So, all in all the best solution will always be to leave the counter in the kitchen it belongs to and order a new worktop from us for your new kitchen to get that perfect fit and finished look.
How much does a stone worktop cost?
We at Granitop have created a calculator on our website with which you can estimate the cost of different solutions. We also include price per square meter in the product descriptions on our website for those materials we always stock at our warehouse. However, you should consider that the price per square meter of the stone is not the only thing that factors in in the final number. Other costs include the shaping of the worktop with slots for appliances, finishing the edges, transport costs according to your location, installation etc. There is no simple and fool-proof equation with which we could give you one single number, but by using our calculator you can consider and compare your options and get as exact an estimation as possible.
Stone worktop can easily seem the expensive option at the time of the renovation or building but typically will turn out more reasonable than kitchen counters from a cheaper material, such as wood or laminate, with the maintenance they require and their much shorter lifespan. When you consider kitchen renovation as an investment in the growing value of your property it is certain, that a stone worktop will be the better option and suit your purposes significantly better than cheap materials would.
What are the most interesting new arrivals in the market at the moment?
We are constantly restocking and refreshing our selection and that’s why we don’t announce every new material we add into our catalogue. But since we’ve been talking about trends, I could single out terrazzo, which is a type of composite stone like quartz is too, but with bigger pieces of natural stone. It has been very warmly welcomed by our clients. The first and foremost difference between terrazzo and quartz is the different production. Whereas quartz is manufactured in slabs, terrazzo is produced by more “natural” means, letting it mature in containers as a block that is eventually cut into desired size pieces, calibrated, and finished in the very end of the production cycle.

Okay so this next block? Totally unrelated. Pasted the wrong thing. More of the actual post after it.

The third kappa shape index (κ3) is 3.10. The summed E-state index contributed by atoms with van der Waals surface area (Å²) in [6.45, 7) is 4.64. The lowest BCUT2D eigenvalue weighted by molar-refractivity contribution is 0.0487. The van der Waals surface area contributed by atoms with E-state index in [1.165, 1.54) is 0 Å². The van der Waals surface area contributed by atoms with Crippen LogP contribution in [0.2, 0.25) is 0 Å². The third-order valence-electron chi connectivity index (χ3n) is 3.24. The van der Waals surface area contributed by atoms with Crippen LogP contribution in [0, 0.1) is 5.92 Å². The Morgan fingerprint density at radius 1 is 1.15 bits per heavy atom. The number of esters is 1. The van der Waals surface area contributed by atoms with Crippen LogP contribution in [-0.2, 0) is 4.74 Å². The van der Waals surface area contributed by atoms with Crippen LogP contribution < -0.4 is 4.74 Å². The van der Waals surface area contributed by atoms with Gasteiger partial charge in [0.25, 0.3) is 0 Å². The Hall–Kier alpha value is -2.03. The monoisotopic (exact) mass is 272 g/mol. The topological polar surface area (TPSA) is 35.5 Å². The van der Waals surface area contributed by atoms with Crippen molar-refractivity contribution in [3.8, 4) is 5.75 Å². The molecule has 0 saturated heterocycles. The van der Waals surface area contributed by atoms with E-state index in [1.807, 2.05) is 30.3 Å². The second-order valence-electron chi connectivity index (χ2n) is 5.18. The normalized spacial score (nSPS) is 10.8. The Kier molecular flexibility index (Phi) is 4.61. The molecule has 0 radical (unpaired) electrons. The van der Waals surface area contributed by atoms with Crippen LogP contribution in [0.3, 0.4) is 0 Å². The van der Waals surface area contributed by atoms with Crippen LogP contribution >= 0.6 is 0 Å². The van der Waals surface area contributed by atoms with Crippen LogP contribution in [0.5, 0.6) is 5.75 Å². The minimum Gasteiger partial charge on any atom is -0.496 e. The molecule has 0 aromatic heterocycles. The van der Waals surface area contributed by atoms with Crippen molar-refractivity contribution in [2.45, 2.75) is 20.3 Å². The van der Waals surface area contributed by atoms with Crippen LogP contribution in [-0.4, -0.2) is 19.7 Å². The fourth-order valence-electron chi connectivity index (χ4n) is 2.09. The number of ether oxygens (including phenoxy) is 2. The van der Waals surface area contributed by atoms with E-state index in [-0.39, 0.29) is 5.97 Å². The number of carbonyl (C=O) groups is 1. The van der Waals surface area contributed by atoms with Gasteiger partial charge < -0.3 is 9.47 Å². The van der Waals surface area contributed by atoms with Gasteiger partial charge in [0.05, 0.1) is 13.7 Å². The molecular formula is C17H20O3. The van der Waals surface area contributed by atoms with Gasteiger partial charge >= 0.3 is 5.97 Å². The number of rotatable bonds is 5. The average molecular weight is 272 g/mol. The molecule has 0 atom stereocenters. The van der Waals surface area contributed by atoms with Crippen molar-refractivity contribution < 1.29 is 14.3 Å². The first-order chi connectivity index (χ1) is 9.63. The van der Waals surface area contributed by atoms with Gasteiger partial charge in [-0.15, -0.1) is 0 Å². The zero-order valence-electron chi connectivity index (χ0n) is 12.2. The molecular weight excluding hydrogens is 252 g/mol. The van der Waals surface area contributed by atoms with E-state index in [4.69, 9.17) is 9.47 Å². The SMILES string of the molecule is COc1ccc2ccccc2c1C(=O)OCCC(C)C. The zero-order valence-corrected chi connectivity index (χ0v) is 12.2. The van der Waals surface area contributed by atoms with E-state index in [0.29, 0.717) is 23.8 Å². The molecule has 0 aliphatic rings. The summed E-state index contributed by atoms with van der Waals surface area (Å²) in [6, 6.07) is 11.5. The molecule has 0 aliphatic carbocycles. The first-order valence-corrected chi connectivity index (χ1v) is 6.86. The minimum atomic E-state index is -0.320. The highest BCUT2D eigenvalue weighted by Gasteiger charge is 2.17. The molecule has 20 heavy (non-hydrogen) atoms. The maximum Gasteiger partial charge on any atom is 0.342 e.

Not long ago we received a comment from a client saying, “the end result is even more beautiful than I could’ve imagined!” about a terrazzo product. That kind of positive surprises aren’t that rare, as even though the stone samples are beautiful, they are still small, and the full effect can only be seen when the worktop is ready and installed in the kitchen.
Stone, as a material, is no doubt very beautiful. While marvelling at it we should still remember that a great worktop is only one part of a harmonious whole. Our worktops and other products really only get to shine so bright thanks to the brilliant work of furniture builders, manufacturers of sinks, taps and appliances, interior designers and most importantly – our clients and their impeccable taste that made the final decisions.
Want to share with us photos of your beautiful kitchen or give feedback on the process of ordering your kitchen worktops from Granitop? You can do so HERE or just use #granitopworktops tag in Instagram.